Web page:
(h)  Plastic   Synthetic plastic 
microbeads have been found in surface waters within the United
States, as well as in fish, marine mammals, and reptiles, and in the
digestive and circulatory systems of mussels and worms.
   (i) PAHs, PCBs, and PBDEs from plastic transfer to fish tissue
during digestion and bioaccumulate, resulting in liver damage.
   (j) Fish that humans consume have been found to ingest  
 synthetic  plastic microbeads.
   (k) There are many biodegradable, natural alternatives to 
synthe   tic  plastic microbeads that are economically
feasible, as evidenced by their current use in some consumer personal
care products.
   42361.  As used in this chapter, the following terms have the
following meanings: 
   (a) "Over-the-counter drug" has the same meaning as defined in
subdivision (d) of Section 110286 of the Health and Safety Code.
 
   (a) 
    (b)  "Person" means an individual, business, or other
entity. 
   (b) 
    (c)  (1) "Personal care product" means an article that
is intended to be rubbed, poured, sprinkled, or sprayed on,
introduced to, or otherwise applied to, the human body or any part
thereof for cleansing, beautifying, promoting attractiveness, or
altering the appearance,  and that may   to
 be rinsed  off,   off in normal use
conditions,  including an article intended for use as a
component of such an article.
   (2) "Personal care product" does not include a prescription drug,
as defined in Section 110010.2 of the Health and Safety Code.

   (c) "Plastic microbead" 
    (d)     "Synthetic plastic microbead" 
means an intentionally added  plastic  particle
 of non-water-soluble plastic  measuring five millimeters or
less in size in every dimension.
   42362.   (a)    On or after January 1, 2019, a
person shall not sell or offer for promotional purposes in this state
any personal care products containing  synthetic  plastic
 microbeads.   microbeads, unless the personal
care product is an over-the-counter drug.  
   (b) On or after January 1, 2020, a person shall not sell or offer
for promotional purposes in this state a personal care product that
contains synthetic plastic microbeads, including, but not limited to,
a personal care product that is an over-the-counter drug.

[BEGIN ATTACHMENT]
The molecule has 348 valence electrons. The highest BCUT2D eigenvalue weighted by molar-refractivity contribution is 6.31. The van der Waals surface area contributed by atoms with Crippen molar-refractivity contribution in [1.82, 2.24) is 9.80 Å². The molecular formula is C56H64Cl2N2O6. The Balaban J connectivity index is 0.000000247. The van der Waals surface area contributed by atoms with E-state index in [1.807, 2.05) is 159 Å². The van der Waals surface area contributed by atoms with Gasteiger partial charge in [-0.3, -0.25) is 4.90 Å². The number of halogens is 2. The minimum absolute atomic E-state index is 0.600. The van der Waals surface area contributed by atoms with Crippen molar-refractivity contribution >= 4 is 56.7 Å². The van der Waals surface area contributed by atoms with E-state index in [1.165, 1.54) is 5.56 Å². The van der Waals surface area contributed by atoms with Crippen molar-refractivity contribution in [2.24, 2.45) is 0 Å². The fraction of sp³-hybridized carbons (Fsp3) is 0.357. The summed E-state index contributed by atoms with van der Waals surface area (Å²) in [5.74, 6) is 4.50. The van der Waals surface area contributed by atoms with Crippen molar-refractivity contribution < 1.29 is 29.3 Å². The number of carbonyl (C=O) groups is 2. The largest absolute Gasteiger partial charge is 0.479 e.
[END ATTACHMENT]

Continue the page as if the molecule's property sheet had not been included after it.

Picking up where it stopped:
42363.  Section 42362 shall not apply to any person that sells or
offers for promotional purposes a personal care product containing
 synthetic  plastic microbeads in less than 1 part per
million (ppm) by weight.
   42364.  (a) A person who violates or threatens to violate Section
42362 may be enjoined in any court of competent jurisdiction.
   (b) (1) A person who violates Section 42362 is liable for a civil
penalty not to exceed two thousand five hundred dollars ($2,500) per
day for each violation in addition to any other penalty established
by law. That civil penalty may be assessed and recovered in a civil
action brought in any court of competent jurisdiction.
   (2) In assessing the amount of a civil penalty for a violation of
this chapter, the court shall consider all of the following:
   (A) The nature and extent of the violation.
   (B) The number of, and severity of, the violations.
   (C) The economic effect of the penalty on the person.
   (D) Whether the person took good faith measures to comply with
this chapter and the time these measures were taken.
   (E) The deterrent effect that the imposition of the penalty would
have on both the person and the regulated community as a whole.
   (F) Any other factor that justice may require.
   (c) Actions pursuant to this section may be brought by the
Attorney General in the name of the people of the state, by a
district attorney, by a city attorney of a city having a population
in excess of 750,000 persons, or, with the consent of the district
attorney, by a city prosecutor in a city or city and county having a
full-time city prosecutor.
   42367.  The civil penalties collected pursuant to Section 42364
shall be retained by the office of the city attorney, city
prosecutor, district attorney, or Attorney General, whichever office
brought the action.
   42368.  (a) This chapter does not alter or diminish any legal
obligation otherwise required in common law or by statute or
regulation, and this chapter does not create or enlarge any defense
in any action to enforce the legal obligation. Penalties and
sanctions imposed under this chapter shall be in addition to any
penalties or sanctions otherwise prescribed by law.
   (b) This chapter addresses a matter of statewide interest and
concern and is applicable uniformly throughout the state.
Accordingly, this chapter occupies the whole field of regulation of
 plastic microbeads,   the sale or offering for
promotional purposes of personal care products containing synthetic
plastic microbeads  except as provided in subdivision (a).
   (c) On and after January 1, 2019, a city, county, or other local
public agency shall not adopt, enforce, or otherwise implement, an
ordinance, resolution, regulation, or rule, or any amendment thereto,
relating to  the sale or offering for promotional purposes of
personal care products that are not over-the-counter drugs and that
contain synthetic  plastic microbeads, except as expressly
authorized by this chapter. 
   (d) On and after January 1, 2020, a city, county, or other local
public agency shall not adopt, enforce, or otherwise implement, an
ordinance, resolution, regulation, or rule, or any amendment thereto,
relating to the sale or offering for promotional purposes of
personal care products, including, but not limited to,
over-the-counter drugs, that contain synthetic plastic microbeads,
except as expressly authorized by this chapter.